Reviewed by

Christopher Armstead

I didnít think it was possible but I believe Iíve just seen arguably the worst movie ever to come out of Hong Kong / China. Iíve been watching movies out of China for a while now and there was a time when I was convinced that EVERYTHING emitting from that way was great. But then things started to slow down as the industry seemed to settle in general mediocrity, similar to our own film industry, but I had never seen anything that I would consider horrible. Disappointing perhaps, but never really bad, at least until I saw ĎDancing Lioní this weekend. What an awful, unentertaining, uninspiring mess of a movie. I didnít think Francis Ng had it in him to make a bad movie.

As far as I could tell this movies concerns Ng who plays the character Brother Fai, who is a delivery supervisor at some local corporation along with his fat friend Brother Nine, as he is called, played by Chi Chung Lam. This company they work for is apparently in the middle of a financial crisis and is about to have layoffs, but the management at this company has decided to have a talent contest with the winners of this contest avoiding the layoff. Exactly. Brother Fai is in a constant state of bop movement and wears a hip hop styled hat sideways for some reason, which must have spurred his thought that he and Nine should perform the traditional Dancing Lion dance in this contest. They have no idea how to do this but his great uncle (Anthony Wong) used to be a Dancing Lion expert and trains them in the art. The other principles in this flick include Faiís money grubbing sister and Speakeasy restaurant owner Saam (Teresa Mui) and her pretty young daughter Ka (Yuan Lin).

A number of disconnected things happen, few of which I really understood. The Company talent show gets called off but Fai and Nine decide to perform the whole Dancing Lion thing anyway and become national sensations in the process. They get

booked for parties, they get booked for events they open a Dancing Lion childrenís school. Great Uncle does some stuff off on the side that I didnít quite get, Sister Saam opens up a exercise shop for fat women, Nine and Ka start dating and then somehow it all goes to hell leading our glorious cast to attempt to commit group suicide. Now THATíS comedy. But alas all is not lost because though family may be stabbing you in back on one hand, when the chips are down you can always rely on them on the back end of youíre figurative Dancing LionÖ or something.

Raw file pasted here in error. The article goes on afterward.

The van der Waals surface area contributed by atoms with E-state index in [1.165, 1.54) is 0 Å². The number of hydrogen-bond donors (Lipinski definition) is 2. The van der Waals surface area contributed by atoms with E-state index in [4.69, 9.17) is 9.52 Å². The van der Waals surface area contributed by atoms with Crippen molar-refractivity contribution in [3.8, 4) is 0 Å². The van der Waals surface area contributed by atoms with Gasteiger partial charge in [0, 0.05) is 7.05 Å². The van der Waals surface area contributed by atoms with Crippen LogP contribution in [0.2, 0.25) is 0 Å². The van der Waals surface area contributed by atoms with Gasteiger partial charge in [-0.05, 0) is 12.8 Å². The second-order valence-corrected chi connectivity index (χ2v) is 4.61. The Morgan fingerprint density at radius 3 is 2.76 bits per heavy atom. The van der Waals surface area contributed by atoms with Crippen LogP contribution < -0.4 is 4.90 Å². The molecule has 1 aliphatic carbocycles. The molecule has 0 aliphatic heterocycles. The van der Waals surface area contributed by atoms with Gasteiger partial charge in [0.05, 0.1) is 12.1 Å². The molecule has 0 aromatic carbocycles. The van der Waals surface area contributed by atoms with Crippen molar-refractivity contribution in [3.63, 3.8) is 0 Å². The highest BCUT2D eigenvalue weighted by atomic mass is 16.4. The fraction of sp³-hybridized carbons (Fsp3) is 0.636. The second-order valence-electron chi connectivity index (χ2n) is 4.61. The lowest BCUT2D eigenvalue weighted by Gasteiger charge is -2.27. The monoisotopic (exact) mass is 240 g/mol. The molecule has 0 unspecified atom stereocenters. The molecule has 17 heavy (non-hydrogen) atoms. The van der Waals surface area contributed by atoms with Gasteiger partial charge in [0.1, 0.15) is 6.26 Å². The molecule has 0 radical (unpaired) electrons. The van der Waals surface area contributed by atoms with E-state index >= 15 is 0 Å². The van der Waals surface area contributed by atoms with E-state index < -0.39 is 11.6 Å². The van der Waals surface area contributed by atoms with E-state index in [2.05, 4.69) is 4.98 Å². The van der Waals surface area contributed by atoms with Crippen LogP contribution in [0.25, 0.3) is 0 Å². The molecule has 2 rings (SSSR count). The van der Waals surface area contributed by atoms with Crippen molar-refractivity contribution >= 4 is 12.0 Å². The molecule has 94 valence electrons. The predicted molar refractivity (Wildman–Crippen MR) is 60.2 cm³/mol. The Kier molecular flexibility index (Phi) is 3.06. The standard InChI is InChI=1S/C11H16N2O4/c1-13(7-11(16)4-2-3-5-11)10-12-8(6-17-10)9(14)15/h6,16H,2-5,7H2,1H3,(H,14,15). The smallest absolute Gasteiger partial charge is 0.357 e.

Instead of just saying that ĎDancing Lioní was some really crappy nonsense made by some people who I know can do better while sleepwalking, Iím going to concede that this is a film made by Chinese people FOR Chinese people. You see Iíve seen a few movies from director Mark Mak and I know for a fact that heís generally not in the business of creating sloppy, poorly edited garbage. Heck, the man has edited more movies than just about anybody on the planet so if nothing else any movie heís involved in should be cut nice and tight, but this one was all over the place. Iím going go ahead and assume that the intended audience understood all off this sloppiness, as presumed by a foreigner, and thought it was just fine.

Normally when I see the names Francis Ng and Anthony Wong, not to mention a cameo by the ubiquitous Lam Suet, certainly a Chinese crew of Usual Suspects, I know Iím at least in for a watchable movie experience, and probably a good one with Ng in the cast, but not with ĎDancing Lioní as Wong and Ng where almost incoherent in their respective roles, even with subtitles, but Iím going to go ahead and bet that if I did understand Cantonese I would have been laughing out loud as undoubtedly something had to be lost in the translation from the native tongue to English. Yes the story seemed completely incoherent and totally nonsensical to an outsider looking in, and I am somewhat familiar with the importance of the Dancing Lion to Chinese culture, so as an outsider one might consider this subject not the best fodder for a big budget wacky, zany comedy, but then I am an outsider. Admittedly and American comedy titled ĎStompin on da Flagí probably wouldnít go over so well here, but we do have different cultures.

So despite the fact that I consider ĎDancing Lioní one of the least funny, most jumbled, completely broken, least entertaining films Iíve ever seen, and certainly the worst Iíve ever seen coming out of China, it may just hit that old funny bone Shanghai and as such I defer to my Chinese brothers, whose opinion I respect most in issues such as these, to have the last word. But I really could have done without seeing ĎDancing Lioní.

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